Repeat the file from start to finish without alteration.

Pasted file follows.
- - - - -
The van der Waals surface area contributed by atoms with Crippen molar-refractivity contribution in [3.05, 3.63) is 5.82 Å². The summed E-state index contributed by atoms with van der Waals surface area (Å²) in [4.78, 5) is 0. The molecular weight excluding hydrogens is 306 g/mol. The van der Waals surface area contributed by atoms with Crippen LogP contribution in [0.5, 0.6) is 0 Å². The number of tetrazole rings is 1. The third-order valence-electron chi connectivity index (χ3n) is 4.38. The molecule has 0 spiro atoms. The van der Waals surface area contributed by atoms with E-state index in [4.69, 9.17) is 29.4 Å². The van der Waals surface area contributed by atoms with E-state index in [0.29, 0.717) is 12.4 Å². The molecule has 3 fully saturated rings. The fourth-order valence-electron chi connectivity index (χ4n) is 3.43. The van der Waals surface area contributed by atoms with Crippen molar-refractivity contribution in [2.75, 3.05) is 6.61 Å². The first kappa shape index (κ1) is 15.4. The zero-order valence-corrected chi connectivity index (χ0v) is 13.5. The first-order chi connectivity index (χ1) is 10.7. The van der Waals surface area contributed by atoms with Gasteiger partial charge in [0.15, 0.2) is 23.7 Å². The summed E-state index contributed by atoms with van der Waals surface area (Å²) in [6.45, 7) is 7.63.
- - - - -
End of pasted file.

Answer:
The van der Waals surface area contributed by atoms with Crippen molar-refractivity contribution in [3.05, 3.63) is 5.82 Å². The summed E-state index contributed by atoms with van der Waals surface area (Å²) in [4.78, 5) is 0. The molecular weight excluding hydrogens is 306 g/mol. The van der Waals surface area contributed by atoms with Crippen LogP contribution in [0.5, 0.6) is 0 Å². The number of tetrazole rings is 1. The third-order valence-electron chi connectivity index (χ3n) is 4.38. The molecule has 0 spiro atoms. The van der Waals surface area contributed by atoms with E-state index in [4.69, 9.17) is 29.4 Å². The van der Waals surface area contributed by atoms with E-state index in [0.29, 0.717) is 12.4 Å². The molecule has 3 fully saturated rings. The fourth-order valence-electron chi connectivity index (χ4n) is 3.43. The van der Waals surface area contributed by atoms with Crippen molar-refractivity contribution in [2.75, 3.05) is 6.61 Å². The first kappa shape index (κ1) is 15.4. The zero-order valence-corrected chi connectivity index (χ0v) is 13.5. The first-order chi connectivity index (χ1) is 10.7. The van der Waals surface area contributed by atoms with Gasteiger partial charge in [0.15, 0.2) is 23.7 Å². The summed E-state index contributed by atoms with van der Waals surface area (Å²) in [6.45, 7) is 7.63.